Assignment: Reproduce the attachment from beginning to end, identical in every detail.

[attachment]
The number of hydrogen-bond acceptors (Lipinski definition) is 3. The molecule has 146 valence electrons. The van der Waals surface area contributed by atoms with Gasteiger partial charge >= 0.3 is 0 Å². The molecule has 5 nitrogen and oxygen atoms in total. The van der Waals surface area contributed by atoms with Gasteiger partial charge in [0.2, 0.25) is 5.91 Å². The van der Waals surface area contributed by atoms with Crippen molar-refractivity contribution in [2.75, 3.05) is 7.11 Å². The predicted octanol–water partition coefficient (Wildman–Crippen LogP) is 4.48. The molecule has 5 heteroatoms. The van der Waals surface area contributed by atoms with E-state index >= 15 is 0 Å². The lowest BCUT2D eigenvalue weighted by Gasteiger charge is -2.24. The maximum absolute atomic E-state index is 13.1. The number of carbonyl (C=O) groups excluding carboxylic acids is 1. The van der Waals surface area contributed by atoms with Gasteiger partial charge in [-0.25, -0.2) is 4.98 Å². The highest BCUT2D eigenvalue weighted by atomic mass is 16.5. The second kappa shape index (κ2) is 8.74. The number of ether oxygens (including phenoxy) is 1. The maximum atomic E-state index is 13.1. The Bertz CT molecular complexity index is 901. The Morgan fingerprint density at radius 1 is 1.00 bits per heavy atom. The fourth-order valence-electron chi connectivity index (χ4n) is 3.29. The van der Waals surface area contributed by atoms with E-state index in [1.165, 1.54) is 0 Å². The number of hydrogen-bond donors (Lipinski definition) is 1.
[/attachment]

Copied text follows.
The number of hydrogen-bond acceptors (Lipinski definition) is 3. The molecule has 146 valence electrons. The van der Waals surface area contributed by atoms with Gasteiger partial charge >= 0.3 is 0 Å². The molecule has 5 nitrogen and oxygen atoms in total. The van der Waals surface area contributed by atoms with Gasteiger partial charge in [0.2, 0.25) is 5.91 Å². The van der Waals surface area contributed by atoms with Crippen molar-refractivity contribution in [2.75, 3.05) is 7.11 Å². The predicted octanol–water partition coefficient (Wildman–Crippen LogP) is 4.48. The molecule has 5 heteroatoms. The van der Waals surface area contributed by atoms with E-state index >= 15 is 0 Å². The lowest BCUT2D eigenvalue weighted by Gasteiger charge is -2.24. The maximum absolute atomic E-state index is 13.1. The number of carbonyl (C=O) groups excluding carboxylic acids is 1. The van der Waals surface area contributed by atoms with Gasteiger partial charge in [-0.25, -0.2) is 4.98 Å². The highest BCUT2D eigenvalue weighted by atomic mass is 16.5. The second kappa shape index (κ2) is 8.74. The number of ether oxygens (including phenoxy) is 1. The maximum atomic E-state index is 13.1. The Bertz CT molecular complexity index is 901. The Morgan fingerprint density at radius 1 is 1.00 bits per heavy atom. The fourth-order valence-electron chi connectivity index (χ4n) is 3.29. The van der Waals surface area contributed by atoms with E-state index in [1.165, 1.54) is 0 Å². The number of hydrogen-bond donors (Lipinski definition) is 1.